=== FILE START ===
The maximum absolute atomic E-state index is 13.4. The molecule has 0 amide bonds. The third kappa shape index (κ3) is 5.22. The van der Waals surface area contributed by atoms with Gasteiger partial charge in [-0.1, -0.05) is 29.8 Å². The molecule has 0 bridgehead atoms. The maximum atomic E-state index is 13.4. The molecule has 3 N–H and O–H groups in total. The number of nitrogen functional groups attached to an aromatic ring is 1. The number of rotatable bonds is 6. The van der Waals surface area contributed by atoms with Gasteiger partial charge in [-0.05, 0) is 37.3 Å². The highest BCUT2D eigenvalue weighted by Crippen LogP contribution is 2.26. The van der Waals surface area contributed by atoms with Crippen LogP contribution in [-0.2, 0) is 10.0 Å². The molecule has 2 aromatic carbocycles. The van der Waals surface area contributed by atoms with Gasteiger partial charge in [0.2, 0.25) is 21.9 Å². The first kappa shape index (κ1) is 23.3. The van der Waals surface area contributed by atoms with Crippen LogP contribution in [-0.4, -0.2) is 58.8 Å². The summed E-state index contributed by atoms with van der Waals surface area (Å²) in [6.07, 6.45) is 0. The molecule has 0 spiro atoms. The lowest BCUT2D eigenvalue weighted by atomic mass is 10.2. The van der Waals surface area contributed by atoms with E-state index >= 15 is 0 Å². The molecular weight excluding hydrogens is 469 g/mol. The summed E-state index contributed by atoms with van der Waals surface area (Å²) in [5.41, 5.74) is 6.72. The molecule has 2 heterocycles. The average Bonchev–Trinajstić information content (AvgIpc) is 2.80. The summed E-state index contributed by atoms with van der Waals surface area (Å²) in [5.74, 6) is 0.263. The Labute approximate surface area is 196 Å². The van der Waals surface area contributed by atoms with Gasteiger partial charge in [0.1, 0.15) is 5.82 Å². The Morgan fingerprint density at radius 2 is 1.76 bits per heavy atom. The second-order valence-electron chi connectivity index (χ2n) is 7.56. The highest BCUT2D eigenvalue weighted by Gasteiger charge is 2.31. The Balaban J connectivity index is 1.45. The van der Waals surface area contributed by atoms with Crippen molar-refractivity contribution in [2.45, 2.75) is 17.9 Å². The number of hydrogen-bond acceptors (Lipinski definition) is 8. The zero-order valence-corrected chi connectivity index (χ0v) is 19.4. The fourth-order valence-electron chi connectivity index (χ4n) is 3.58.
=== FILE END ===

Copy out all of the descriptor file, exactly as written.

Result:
The maximum absolute atomic E-state index is 13.4. The molecule has 0 amide bonds. The third kappa shape index (κ3) is 5.22. The van der Waals surface area contributed by atoms with Gasteiger partial charge in [-0.1, -0.05) is 29.8 Å². The molecule has 0 bridgehead atoms. The maximum atomic E-state index is 13.4. The molecule has 3 N–H and O–H groups in total. The number of nitrogen functional groups attached to an aromatic ring is 1. The number of rotatable bonds is 6. The van der Waals surface area contributed by atoms with Gasteiger partial charge in [-0.05, 0) is 37.3 Å². The highest BCUT2D eigenvalue weighted by Crippen LogP contribution is 2.26. The van der Waals surface area contributed by atoms with Crippen LogP contribution in [-0.2, 0) is 10.0 Å². The molecule has 2 aromatic carbocycles. The van der Waals surface area contributed by atoms with Gasteiger partial charge in [0.2, 0.25) is 21.9 Å². The first kappa shape index (κ1) is 23.3. The van der Waals surface area contributed by atoms with Crippen LogP contribution in [-0.4, -0.2) is 58.8 Å². The summed E-state index contributed by atoms with van der Waals surface area (Å²) in [6.07, 6.45) is 0. The molecule has 0 spiro atoms. The lowest BCUT2D eigenvalue weighted by atomic mass is 10.2. The van der Waals surface area contributed by atoms with E-state index >= 15 is 0 Å². The molecular weight excluding hydrogens is 469 g/mol. The summed E-state index contributed by atoms with van der Waals surface area (Å²) in [5.41, 5.74) is 6.72. The molecule has 2 heterocycles. The average Bonchev–Trinajstić information content (AvgIpc) is 2.80. The summed E-state index contributed by atoms with van der Waals surface area (Å²) in [5.74, 6) is 0.263. The Labute approximate surface area is 196 Å². The van der Waals surface area contributed by atoms with Gasteiger partial charge in [0.1, 0.15) is 5.82 Å². The Morgan fingerprint density at radius 2 is 1.76 bits per heavy atom. The second-order valence-electron chi connectivity index (χ2n) is 7.56. The highest BCUT2D eigenvalue weighted by Gasteiger charge is 2.31. The Balaban J connectivity index is 1.45. The van der Waals surface area contributed by atoms with Crippen molar-refractivity contribution in [2.45, 2.75) is 17.9 Å². The number of hydrogen-bond acceptors (Lipinski definition) is 8. The zero-order valence-corrected chi connectivity index (χ0v) is 19.4. The fourth-order valence-electron chi connectivity index (χ4n) is 3.58.